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A person-centred and thriving-promoting intervention in nursing homes - study protocol for the U-Age nursing home multi-centre, non-equivalent controlled group before-after trial
Umeå University, Faculty of Medicine, Department of Nursing. College of Science, Health and Engineering, School of Nursing and Midwifery, La Trobe University, Level 4 Austin Tower, PO Box 5555, Heidelberg 3084, VIC, Australia..
College of Science, Health and Engineering, School of Nursing and Midwifery, La Trobe University, Level 4 Austin Tower, PO Box 5555, Heidelberg 3084, VIC, Australia..
College of Science, Health and Engineering, School of Nursing and Midwifery, La Trobe University, Level 4 Austin Tower, PO Box 5555, Heidelberg 3084, VIC, Australia..
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2017 (English)In: BMC Geriatrics, ISSN 1471-2318, E-ISSN 1471-2318, Vol. 17, 22Article in journal (Refereed) Published
Abstract [en]

Background: The literature suggests that person-centred care can contribute to quality of life and wellbeing of nursing home residents, relatives and staff. However, there is sparse research evidence on how person-centred care can be operationalised and implemented in practice, and the extent to which it may promote wellbeing and satisfaction. Therefore, the U-Age nursing home study was initiated to deepen the understanding of how to integrate person-centred care into daily practice and to explore the effects and meanings of this.

Methods: The study aims to evaluate effects and meanings of a person-centred and thriving-promoting intervention in nursing homes through a multi-centre, non-equivalent controlled group before-after trial design. Three nursing homes across three international sites have been allocated to a person-centred and thriving-promoting intervention group, and three nursing homes have been allocated to an inert control group. Staff at intervention sites will participate in a 12-month interactive educational programme that operationalises thriving-promoting and person-centred care three dimensions: 1) Doing a little extra, 2) Developing a caring environment, and 3) Assessing and meeting highly prioritised psychosocial needs. A pedagogical framework will guide the intervention. The primary study endpoints are; residents’ thriving, relatives’ satisfaction with care and staff job satisfaction. Secondary endpoints are; resident, relative and staff experiences of the caring environment, relatives’ experience of visiting their relative and the nursing home, as well as staff stress of conscience and perceived person-centredness of care. Data on study endpoints will be collected pre-intervention, post-intervention, and at a six-month follow up. Interviews will be conducted with relatives and staff to explore experiences and meanings of the intervention.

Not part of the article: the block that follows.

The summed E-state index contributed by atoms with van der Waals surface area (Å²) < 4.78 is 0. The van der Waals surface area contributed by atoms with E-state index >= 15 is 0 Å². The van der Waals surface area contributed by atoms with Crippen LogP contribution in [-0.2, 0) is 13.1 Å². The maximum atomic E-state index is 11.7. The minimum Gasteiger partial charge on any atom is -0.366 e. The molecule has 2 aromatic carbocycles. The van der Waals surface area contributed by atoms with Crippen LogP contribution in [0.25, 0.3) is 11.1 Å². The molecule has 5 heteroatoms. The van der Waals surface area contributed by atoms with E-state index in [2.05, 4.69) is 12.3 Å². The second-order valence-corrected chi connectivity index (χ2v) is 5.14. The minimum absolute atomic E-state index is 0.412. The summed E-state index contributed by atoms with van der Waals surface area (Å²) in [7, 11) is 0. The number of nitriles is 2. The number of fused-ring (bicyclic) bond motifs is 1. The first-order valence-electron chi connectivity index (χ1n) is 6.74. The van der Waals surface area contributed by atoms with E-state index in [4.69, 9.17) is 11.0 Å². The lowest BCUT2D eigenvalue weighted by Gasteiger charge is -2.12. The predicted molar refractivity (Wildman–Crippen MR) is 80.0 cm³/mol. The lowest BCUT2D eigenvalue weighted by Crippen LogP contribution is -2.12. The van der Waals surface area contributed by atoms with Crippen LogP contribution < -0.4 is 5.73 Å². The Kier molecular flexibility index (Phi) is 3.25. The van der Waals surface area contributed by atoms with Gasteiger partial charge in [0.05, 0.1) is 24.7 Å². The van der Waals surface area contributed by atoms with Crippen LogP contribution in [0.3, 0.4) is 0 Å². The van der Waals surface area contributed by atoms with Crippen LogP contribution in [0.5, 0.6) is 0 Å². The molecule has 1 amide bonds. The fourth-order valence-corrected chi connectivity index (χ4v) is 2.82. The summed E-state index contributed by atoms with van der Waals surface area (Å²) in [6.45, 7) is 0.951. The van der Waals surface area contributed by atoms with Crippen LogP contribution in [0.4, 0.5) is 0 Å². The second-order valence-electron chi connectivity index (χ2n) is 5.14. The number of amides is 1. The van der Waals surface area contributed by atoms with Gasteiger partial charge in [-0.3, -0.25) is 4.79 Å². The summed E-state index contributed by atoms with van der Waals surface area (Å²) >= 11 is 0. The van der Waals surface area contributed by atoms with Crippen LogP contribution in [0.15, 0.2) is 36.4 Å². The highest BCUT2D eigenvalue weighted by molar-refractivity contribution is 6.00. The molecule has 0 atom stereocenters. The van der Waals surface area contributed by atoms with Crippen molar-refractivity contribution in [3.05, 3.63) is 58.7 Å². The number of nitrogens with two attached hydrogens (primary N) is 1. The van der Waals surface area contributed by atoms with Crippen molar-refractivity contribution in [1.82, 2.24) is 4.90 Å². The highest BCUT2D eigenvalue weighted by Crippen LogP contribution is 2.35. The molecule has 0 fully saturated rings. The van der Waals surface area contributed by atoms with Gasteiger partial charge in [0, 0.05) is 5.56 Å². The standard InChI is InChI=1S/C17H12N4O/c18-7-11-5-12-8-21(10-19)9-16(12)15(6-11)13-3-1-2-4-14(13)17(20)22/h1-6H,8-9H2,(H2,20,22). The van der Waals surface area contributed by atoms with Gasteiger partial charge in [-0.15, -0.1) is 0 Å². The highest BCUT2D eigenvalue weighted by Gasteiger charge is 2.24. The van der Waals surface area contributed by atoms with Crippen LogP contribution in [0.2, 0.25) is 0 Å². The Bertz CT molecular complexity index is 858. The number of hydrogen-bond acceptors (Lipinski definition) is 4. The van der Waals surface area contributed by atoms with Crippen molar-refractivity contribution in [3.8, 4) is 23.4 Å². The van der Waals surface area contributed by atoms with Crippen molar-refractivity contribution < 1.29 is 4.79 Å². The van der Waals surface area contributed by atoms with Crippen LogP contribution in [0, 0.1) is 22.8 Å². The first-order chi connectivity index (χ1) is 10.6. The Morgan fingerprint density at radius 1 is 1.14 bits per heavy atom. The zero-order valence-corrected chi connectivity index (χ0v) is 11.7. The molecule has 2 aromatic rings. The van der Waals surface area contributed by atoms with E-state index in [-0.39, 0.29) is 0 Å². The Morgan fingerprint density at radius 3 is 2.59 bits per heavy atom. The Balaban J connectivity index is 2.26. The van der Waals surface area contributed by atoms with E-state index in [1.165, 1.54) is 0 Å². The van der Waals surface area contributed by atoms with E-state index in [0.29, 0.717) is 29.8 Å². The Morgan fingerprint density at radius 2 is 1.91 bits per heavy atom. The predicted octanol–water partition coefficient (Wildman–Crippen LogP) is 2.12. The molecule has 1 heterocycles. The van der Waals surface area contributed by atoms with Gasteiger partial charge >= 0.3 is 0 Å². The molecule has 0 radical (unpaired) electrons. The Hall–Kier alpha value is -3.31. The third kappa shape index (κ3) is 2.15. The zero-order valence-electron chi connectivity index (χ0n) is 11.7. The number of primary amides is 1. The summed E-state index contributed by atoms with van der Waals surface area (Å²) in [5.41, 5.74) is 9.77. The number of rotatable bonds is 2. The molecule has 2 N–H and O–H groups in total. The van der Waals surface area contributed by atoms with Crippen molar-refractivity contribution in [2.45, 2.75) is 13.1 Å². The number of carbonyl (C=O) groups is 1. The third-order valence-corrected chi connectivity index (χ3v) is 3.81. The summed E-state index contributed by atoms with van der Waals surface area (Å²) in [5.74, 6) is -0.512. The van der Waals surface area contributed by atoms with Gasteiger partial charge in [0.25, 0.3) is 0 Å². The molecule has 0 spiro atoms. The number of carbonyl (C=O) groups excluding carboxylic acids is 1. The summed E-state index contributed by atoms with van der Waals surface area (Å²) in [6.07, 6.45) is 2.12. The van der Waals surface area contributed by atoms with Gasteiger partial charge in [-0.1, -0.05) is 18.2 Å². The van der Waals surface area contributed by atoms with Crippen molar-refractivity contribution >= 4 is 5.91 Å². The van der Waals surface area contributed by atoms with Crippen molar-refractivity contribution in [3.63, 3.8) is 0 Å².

Discussion: The study is expected to provide evidence that can inform further research, policy and practice development on if and how person-centred care may improve wellbeing, thriving and satisfaction for people who reside in, visit or work in nursing homes. The combination of quantitative and qualitative data will illuminate the operationalisation, effects and meaning of person-centred and thriving-promoting care.

Place, publisher, year, edition, pages
2017. Vol. 17, 22
Keyword [en]
Person-centred care, Thriving, Residential aged care, Long-term care, Residents, Relatives, Staff, Job tisfaction, Satisfaction with care, Intervention studies
National Category
Nursing
Identifiers
URN: urn:nbn:se:umu:diva-132026DOI: 10.1186/s12877-016-0404-1ISI: 000392024300001OAI: oai:DiVA.org:umu-132026DiVA: diva2:1085512
Funder
Forte, Swedish Research Council for Health, Working Life and Welfare, 2014-4016
Available from: 2017-03-29 Created: 2017-03-29 Last updated: 2017-03-29Bibliographically approved

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Edvardsson, DavidSjögren, KarinLood, QarinSandman, Per-Olof
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CiteExportLink to record
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Citation style
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